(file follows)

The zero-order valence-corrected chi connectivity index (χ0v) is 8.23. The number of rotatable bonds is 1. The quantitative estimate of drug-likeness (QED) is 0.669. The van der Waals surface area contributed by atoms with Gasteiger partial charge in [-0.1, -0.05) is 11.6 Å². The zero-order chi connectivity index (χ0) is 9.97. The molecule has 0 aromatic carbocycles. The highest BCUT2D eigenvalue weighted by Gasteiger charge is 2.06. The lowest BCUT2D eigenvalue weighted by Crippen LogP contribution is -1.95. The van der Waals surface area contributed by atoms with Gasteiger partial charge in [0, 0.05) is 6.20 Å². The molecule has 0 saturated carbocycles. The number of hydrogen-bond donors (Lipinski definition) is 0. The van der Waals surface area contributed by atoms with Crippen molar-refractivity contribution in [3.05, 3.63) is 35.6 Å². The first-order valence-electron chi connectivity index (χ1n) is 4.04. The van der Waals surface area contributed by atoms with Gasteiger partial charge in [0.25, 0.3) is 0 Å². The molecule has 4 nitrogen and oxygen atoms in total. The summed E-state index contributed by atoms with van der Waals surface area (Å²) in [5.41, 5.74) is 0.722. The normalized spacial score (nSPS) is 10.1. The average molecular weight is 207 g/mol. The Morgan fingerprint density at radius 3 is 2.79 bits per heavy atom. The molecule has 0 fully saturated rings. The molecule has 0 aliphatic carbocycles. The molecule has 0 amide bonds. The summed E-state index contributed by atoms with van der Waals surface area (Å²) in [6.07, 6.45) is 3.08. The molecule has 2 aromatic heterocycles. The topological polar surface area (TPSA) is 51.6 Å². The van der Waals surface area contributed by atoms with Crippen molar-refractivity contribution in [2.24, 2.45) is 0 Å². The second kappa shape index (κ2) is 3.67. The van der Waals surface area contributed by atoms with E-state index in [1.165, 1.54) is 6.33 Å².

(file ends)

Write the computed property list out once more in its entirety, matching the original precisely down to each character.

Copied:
The zero-order valence-corrected chi connectivity index (χ0v) is 8.23. The number of rotatable bonds is 1. The quantitative estimate of drug-likeness (QED) is 0.669. The van der Waals surface area contributed by atoms with Gasteiger partial charge in [-0.1, -0.05) is 11.6 Å². The zero-order chi connectivity index (χ0) is 9.97. The molecule has 0 aromatic carbocycles. The highest BCUT2D eigenvalue weighted by Gasteiger charge is 2.06. The lowest BCUT2D eigenvalue weighted by Crippen LogP contribution is -1.95. The van der Waals surface area contributed by atoms with Gasteiger partial charge in [0, 0.05) is 6.20 Å². The molecule has 0 saturated carbocycles. The number of hydrogen-bond donors (Lipinski definition) is 0. The van der Waals surface area contributed by atoms with Crippen molar-refractivity contribution in [3.05, 3.63) is 35.6 Å². The first-order valence-electron chi connectivity index (χ1n) is 4.04. The van der Waals surface area contributed by atoms with Gasteiger partial charge in [0.25, 0.3) is 0 Å². The molecule has 4 nitrogen and oxygen atoms in total. The summed E-state index contributed by atoms with van der Waals surface area (Å²) in [5.41, 5.74) is 0.722. The normalized spacial score (nSPS) is 10.1. The average molecular weight is 207 g/mol. The Morgan fingerprint density at radius 3 is 2.79 bits per heavy atom. The molecule has 0 fully saturated rings. The molecule has 0 aliphatic carbocycles. The molecule has 0 amide bonds. The summed E-state index contributed by atoms with van der Waals surface area (Å²) in [6.07, 6.45) is 3.08. The molecule has 2 aromatic heterocycles. The topological polar surface area (TPSA) is 51.6 Å². The van der Waals surface area contributed by atoms with Crippen molar-refractivity contribution in [2.24, 2.45) is 0 Å². The second kappa shape index (κ2) is 3.67. The van der Waals surface area contributed by atoms with E-state index in [1.165, 1.54) is 6.33 Å².